The archbishop of the Archdiocese of St. Louis in Missouri is putting his foot down in defiance of a city ordinance that criminalizes "discrimination" against advocates of abortion.
The Most Reverend Robert J. Carlson stated the church and other entities affiliated with it will not abide by the ordinance.
"Let me be perfectly clear: the Archdiocese of St. Louis and its affiliated agencies and ministries will not comply with ... this oppressive law," he said, according to LifeSiteNews.
Carlson refers to the ordinance as a "vile bill" that shows how the city has welcomed "the culture of death."
Ordinance 70459, passed in February, prohibits employers "to fail or refuse to hire, to discharge or otherwise to discriminate against any individuals with respect to compensation or the terms, conditions or privileges of employment, because of their reproductive health decisions."
For the Archdiocese of St. Louis, this presents a problematic situation especially in the 112 elementary schools that it operates. Complying with the ordinance would compromise the schools' adherence to biblical teachings.
According to the ordinance, the schools "could not refuse to hire and could not discipline religion teachers who publicly support abortion in or out of the classroom, even though it is a grave sin under Catholic teaching," a spokesperson for the archdiocese told LifeSiteNews.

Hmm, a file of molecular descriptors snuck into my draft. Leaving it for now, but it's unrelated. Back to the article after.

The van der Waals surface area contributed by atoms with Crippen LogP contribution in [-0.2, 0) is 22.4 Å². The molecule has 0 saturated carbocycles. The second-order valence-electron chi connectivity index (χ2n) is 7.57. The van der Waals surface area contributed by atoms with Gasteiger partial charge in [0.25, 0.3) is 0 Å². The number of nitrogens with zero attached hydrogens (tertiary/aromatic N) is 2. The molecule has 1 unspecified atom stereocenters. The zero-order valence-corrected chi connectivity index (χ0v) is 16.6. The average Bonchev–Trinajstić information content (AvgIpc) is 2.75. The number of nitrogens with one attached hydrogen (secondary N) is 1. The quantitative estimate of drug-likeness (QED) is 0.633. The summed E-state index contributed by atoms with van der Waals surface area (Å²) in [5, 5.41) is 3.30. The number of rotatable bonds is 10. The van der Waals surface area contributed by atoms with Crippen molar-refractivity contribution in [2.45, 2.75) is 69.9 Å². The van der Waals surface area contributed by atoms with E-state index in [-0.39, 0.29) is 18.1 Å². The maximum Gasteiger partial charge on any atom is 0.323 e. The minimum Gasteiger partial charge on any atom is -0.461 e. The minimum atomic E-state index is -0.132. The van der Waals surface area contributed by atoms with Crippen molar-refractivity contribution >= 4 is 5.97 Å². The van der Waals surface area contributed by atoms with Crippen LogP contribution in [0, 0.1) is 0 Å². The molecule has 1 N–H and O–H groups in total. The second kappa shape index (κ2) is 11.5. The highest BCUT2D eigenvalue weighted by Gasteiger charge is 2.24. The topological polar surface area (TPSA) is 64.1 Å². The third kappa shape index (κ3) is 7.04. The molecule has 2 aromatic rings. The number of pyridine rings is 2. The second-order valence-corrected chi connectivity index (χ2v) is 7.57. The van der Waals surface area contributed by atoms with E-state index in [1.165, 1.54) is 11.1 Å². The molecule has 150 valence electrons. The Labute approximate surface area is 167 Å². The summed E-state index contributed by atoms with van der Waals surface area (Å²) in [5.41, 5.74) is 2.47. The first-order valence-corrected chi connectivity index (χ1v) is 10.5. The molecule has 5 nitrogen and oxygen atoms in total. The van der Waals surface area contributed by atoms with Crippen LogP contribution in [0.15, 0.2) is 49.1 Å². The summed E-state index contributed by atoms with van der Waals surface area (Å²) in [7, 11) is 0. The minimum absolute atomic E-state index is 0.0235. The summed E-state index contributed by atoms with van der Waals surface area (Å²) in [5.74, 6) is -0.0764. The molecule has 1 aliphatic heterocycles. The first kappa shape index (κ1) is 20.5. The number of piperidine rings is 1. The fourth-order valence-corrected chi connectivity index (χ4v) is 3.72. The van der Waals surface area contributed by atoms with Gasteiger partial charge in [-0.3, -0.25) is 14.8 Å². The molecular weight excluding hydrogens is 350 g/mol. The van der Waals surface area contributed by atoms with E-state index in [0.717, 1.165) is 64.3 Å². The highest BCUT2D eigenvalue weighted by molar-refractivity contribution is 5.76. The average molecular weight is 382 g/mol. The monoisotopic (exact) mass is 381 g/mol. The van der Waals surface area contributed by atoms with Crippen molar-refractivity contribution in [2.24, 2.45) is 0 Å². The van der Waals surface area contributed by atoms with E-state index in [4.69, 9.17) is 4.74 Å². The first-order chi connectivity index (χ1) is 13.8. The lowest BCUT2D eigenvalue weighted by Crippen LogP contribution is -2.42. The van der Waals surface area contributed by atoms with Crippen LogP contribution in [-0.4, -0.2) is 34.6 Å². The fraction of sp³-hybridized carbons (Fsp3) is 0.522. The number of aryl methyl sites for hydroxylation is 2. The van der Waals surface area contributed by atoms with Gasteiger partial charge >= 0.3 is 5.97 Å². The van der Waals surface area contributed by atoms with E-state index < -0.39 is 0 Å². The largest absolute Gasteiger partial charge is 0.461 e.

On May 22, Carlson, along with the agencies affiliated with the archdiocese, filed a lawsuit challenging the ordinance. The lawsuit was filed through the nonprofit law firm Thomas More Society.
Sarah Pitlyk, special counsel for the law firm, said the ordinance "creates a protected class defined not by any immutable characteristics such as race or gender, but by social opinion," St. Louis Review reported.
"It violates fundamental constitutional freedoms and multiple state laws," Pitlyk said. "We are asking the federal court to declare the ordinance invalid and to free all St. Louis citizens from the threat of criminal punishment for doing nothing more than exercising their constitutional rights."
Our Lady's Inn, an agency run by the archdiocese that provides shelter to homeless pregnant women and helps them find employment, housing and education for their children, would be forced to house women who are planning to have an abortion.
"This forces us to be complicit in that decision," Peggy Forest, the agency's president and executive director, said, according to St. Louis Review.
She added that since the ordinance was implemented, women have come to them to pretending to need the agency's services but were actually just testing to see if they will violate the legislation. This takes up their precious time from those who really need to be catered by Our Lady's Inn.
"The potential is really large, since the passage of this ordinance, that women either pretending to need services or knowing full well they don't want the services that we provide will engage us just to see if they can catch us in violating the ordinance," Forrest said. "It's insincere and takes up time for women who really are interested in our services."
Carlson asked the public to support him in his efforts to promote and protect "children, women, families, and life itself."
"In this invitation, I echo the words of Pope St. John Paul II: 'Life will be victorious!'"